At time T=32, input terminal 1P2 is driven from low to high and input terminal 1P3 is driven from high to low. Thus, during time T=32 to T=36 the differential capacitance between capacitor plates 30D & 30E and 30C and between capacitor plates 30B & 30A and 30C is sensed and the signal is latched into a second latch 220. When the input signal on input terminal 1P3 goes low, the output signal from latch 220 is fed back via gates 237, 238, 231 239, 240 and 234 to inverters 34, 38, 32, 36, 228, 241, 235 and 236, which apply VREF and ground to capacitor plates 30D & 30E and 30B & 30A. VREF and ground potential are applied to capacitor plates 30D & 30E and 30B & 30A to generate an electrostatic force on plates 30C to force plates 30C toward and to maintain them in the central horizontal position during time T=36 to T=64. Again it should be noted that there is no resulting vertical force. At time T=64 the above cycle is repeated. Thus during alternating cycles the vertical position is sensed and corrective forces applied and then the horizontal position is sensed and the corrective forces applied, as illustrated in FIG. 6, in a closed loop mode of operation.

Similarly, at time T=8 to T=12 the vertical position of capacitor plates 40C are sensed and corrective forces are applied from T=12 to T=40. The horizontal position of capacitor plates 40C is sensed from T=40 to T=44 and horizontal corrective forces are applied from T=44 to T=72. Similar modes and timing are provided for capacitor plates 41C and 42C in the timing chart of FIG. 8. Also, three additional blocks, each containing logic circuits similar to those described above, are illustrated in FIG. 6. Thus, each set of capacitor plates is sampled and corrective action taken in each section to centralize the position of frame 12.

Using an MPU or other special custom logic, not shown, latch circuits 219 through 226 are sampled and the average high and low driving periods are compared over extended time periods. For example, by comparing:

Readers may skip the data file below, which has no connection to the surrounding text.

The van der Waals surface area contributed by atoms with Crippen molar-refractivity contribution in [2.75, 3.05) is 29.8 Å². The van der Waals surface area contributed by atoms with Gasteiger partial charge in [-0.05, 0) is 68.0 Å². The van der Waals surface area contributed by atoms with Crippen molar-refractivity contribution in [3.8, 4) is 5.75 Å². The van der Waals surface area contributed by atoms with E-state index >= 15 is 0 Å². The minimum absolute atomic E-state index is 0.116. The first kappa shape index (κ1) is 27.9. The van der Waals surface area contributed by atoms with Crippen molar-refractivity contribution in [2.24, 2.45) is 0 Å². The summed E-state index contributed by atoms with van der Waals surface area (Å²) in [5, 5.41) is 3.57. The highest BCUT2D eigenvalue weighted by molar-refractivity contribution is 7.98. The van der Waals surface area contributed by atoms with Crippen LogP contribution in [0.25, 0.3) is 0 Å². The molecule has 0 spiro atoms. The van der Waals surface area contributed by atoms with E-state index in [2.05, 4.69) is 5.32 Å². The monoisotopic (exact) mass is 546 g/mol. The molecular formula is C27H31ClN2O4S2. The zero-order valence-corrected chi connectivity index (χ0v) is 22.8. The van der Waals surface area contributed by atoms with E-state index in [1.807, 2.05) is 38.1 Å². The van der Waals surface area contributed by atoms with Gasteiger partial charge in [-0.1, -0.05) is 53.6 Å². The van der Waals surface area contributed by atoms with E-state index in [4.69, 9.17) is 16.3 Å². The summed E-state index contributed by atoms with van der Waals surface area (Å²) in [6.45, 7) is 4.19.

______________________________________Time Driving        Time Driving______________________________________41C Vert. + 42C Vert.           vs.     30C Vert. + 40C Vert.______________________________________

the rotational movement rate about the Y axis is measured. Any linear acceleration in the Z direction has a similar effect on capacitor plates 41C vert.+40C vert. and on 30C vert.+42C vert.so that these changes in the above inequality cancel.

Similarly, by comparing:

______________________________________Time Driving        Time Driving______________________________________30C Horiz. + 41C Horiz.           vs.     40C Horiz. + 42C Horiz.______________________________________

the rotational movement rate about the Z axis is measured. Also, by comparing:

______________________________________Time Driving       Time Driving______________________________________30A + 30D + 40A + 40D +            vs.   30E + 30B + 40E + 40B +41A + 41D + 42A + 42D  41E + 41B + 42E + 42B______________________________________

the linear acceleration along the Z axis is measured and any rotational rate cancels. It should be noted that by measuring the time domain, for example against an MPU crystal, very accurate measurements can be made and, over extended periods of time using digital methods, very wide dynamic ranges can be measured. In this fashion accurate measuring, noise cancellation and a very sensitive device is provided. It should of course be noted by those skilled in the art that a sense of rotation about the third mutually orthogonal axis X can be measured by simply providing a second gyroscope, similar to gyroscope 10, but rotated ninety degrees about the Z axis.

Gyroscope 10 is conveniently manufactured as a micromechanical structure on a semiconductor substrate by well known micromachining techniques including the use of sacrificial layers of etchable material and the growing and/or depositing of semiconductor/conductor layers such as polysilicon, doped silicon, metal, etc. Gyroscope 10 may also be conveniently manufactured by using bulk micromachining and wafer bonding techniques. Whatever technique is utilized, the lower sensing capacitor plates and the lower plates of driving elements 26, 27, 28 and 29 are formed in a first layer supported on the substrate. Post 15, mass 12 and the central capacitor plates are formed in a second layer spaced from the first layer. Post 15 is of course fixedly supported by the substrate. Finally, the upper capacitor plates and the upper plates of driving elements 26, 27, 28 and 29 are formed in a third layer spaced from the second layer. The columns and third layer also serve as stops to limit excessive vertical movement of vibrating mass elements 22 and 23 and frame 12 to make a sensitive yet rugged device. These cross sections are illustrated in FIGS. 2 and 3. The entire structure is formed as small as forty mils on a side.